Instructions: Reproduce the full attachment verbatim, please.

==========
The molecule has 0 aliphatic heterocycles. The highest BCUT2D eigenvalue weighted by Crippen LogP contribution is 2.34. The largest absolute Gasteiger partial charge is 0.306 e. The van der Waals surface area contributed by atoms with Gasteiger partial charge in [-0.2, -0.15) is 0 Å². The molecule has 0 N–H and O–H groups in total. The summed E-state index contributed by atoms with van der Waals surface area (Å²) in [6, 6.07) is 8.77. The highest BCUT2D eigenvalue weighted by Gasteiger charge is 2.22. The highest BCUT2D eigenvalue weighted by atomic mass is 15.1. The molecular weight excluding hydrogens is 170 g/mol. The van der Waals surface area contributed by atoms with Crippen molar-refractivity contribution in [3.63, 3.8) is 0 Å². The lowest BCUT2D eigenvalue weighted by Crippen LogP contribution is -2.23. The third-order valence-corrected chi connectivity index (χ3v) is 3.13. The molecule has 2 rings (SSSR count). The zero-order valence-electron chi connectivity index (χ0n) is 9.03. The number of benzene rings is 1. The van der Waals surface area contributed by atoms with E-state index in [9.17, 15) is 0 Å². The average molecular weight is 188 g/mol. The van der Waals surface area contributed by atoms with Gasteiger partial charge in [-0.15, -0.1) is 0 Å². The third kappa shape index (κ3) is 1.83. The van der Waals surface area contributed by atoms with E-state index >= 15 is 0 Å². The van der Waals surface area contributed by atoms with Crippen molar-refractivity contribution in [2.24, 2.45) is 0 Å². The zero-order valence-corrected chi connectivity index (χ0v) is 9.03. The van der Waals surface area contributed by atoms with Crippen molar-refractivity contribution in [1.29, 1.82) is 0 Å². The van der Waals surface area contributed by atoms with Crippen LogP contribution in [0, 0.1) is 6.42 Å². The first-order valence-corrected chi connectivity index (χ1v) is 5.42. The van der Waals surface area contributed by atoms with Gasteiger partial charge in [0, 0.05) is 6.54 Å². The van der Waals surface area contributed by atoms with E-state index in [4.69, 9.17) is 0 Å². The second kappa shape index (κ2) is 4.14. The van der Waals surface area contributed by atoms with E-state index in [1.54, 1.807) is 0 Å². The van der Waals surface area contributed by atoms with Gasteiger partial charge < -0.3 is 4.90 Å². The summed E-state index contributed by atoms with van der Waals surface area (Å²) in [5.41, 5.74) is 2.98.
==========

The molecule has 0 aliphatic heterocycles. The highest BCUT2D eigenvalue weighted by Crippen LogP contribution is 2.34. The largest absolute Gasteiger partial charge is 0.306 e. The van der Waals surface area contributed by atoms with Gasteiger partial charge in [-0.2, -0.15) is 0 Å². The molecule has 0 N–H and O–H groups in total. The summed E-state index contributed by atoms with van der Waals surface area (Å²) in [6, 6.07) is 8.77. The highest BCUT2D eigenvalue weighted by Gasteiger charge is 2.22. The highest BCUT2D eigenvalue weighted by atomic mass is 15.1. The molecular weight excluding hydrogens is 170 g/mol. The van der Waals surface area contributed by atoms with Crippen molar-refractivity contribution in [3.63, 3.8) is 0 Å². The lowest BCUT2D eigenvalue weighted by Crippen LogP contribution is -2.23. The third-order valence-corrected chi connectivity index (χ3v) is 3.13. The molecule has 2 rings (SSSR count). The zero-order valence-electron chi connectivity index (χ0n) is 9.03. The number of benzene rings is 1. The van der Waals surface area contributed by atoms with E-state index in [9.17, 15) is 0 Å². The average molecular weight is 188 g/mol. The van der Waals surface area contributed by atoms with Gasteiger partial charge in [-0.15, -0.1) is 0 Å². The third kappa shape index (κ3) is 1.83. The van der Waals surface area contributed by atoms with E-state index >= 15 is 0 Å². The van der Waals surface area contributed by atoms with Crippen molar-refractivity contribution in [2.24, 2.45) is 0 Å². The zero-order valence-corrected chi connectivity index (χ0v) is 9.03. The van der Waals surface area contributed by atoms with Crippen molar-refractivity contribution in [1.29, 1.82) is 0 Å². The van der Waals surface area contributed by atoms with Crippen LogP contribution in [0, 0.1) is 6.42 Å². The first-order valence-corrected chi connectivity index (χ1v) is 5.42. The van der Waals surface area contributed by atoms with Gasteiger partial charge in [0, 0.05) is 6.54 Å². The van der Waals surface area contributed by atoms with E-state index in [4.69, 9.17) is 0 Å². The second kappa shape index (κ2) is 4.14. The van der Waals surface area contributed by atoms with E-state index in [1.54, 1.807) is 0 Å². The van der Waals surface area contributed by atoms with Gasteiger partial charge < -0.3 is 4.90 Å². The summed E-state index contributed by atoms with van der Waals surface area (Å²) in [5.41, 5.74) is 2.98.